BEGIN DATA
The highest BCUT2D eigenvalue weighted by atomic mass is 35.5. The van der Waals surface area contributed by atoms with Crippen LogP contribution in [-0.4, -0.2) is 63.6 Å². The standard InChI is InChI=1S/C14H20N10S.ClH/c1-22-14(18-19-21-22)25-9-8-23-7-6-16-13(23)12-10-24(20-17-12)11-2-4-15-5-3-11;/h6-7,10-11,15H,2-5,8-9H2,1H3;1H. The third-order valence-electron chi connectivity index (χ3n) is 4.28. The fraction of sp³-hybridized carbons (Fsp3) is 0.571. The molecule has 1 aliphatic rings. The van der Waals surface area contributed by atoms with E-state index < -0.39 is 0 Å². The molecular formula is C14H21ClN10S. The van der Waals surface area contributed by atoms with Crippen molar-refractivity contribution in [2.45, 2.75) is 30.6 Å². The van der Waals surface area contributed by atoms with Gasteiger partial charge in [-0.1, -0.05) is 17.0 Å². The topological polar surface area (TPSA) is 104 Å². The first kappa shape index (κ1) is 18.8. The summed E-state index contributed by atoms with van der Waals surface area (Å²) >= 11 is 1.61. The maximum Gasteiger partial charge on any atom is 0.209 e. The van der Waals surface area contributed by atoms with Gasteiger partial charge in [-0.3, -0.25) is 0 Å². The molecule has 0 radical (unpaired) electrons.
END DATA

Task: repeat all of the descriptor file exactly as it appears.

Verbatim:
The highest BCUT2D eigenvalue weighted by atomic mass is 35.5. The van der Waals surface area contributed by atoms with Crippen LogP contribution in [-0.4, -0.2) is 63.6 Å². The standard InChI is InChI=1S/C14H20N10S.ClH/c1-22-14(18-19-21-22)25-9-8-23-7-6-16-13(23)12-10-24(20-17-12)11-2-4-15-5-3-11;/h6-7,10-11,15H,2-5,8-9H2,1H3;1H. The third-order valence-electron chi connectivity index (χ3n) is 4.28. The fraction of sp³-hybridized carbons (Fsp3) is 0.571. The molecule has 1 aliphatic rings. The van der Waals surface area contributed by atoms with E-state index < -0.39 is 0 Å². The molecular formula is C14H21ClN10S. The van der Waals surface area contributed by atoms with Crippen molar-refractivity contribution in [2.45, 2.75) is 30.6 Å². The van der Waals surface area contributed by atoms with Gasteiger partial charge in [-0.1, -0.05) is 17.0 Å². The topological polar surface area (TPSA) is 104 Å². The first kappa shape index (κ1) is 18.8. The summed E-state index contributed by atoms with van der Waals surface area (Å²) >= 11 is 1.61. The maximum Gasteiger partial charge on any atom is 0.209 e. The van der Waals surface area contributed by atoms with Gasteiger partial charge in [-0.3, -0.25) is 0 Å². The molecule has 0 radical (unpaired) electrons.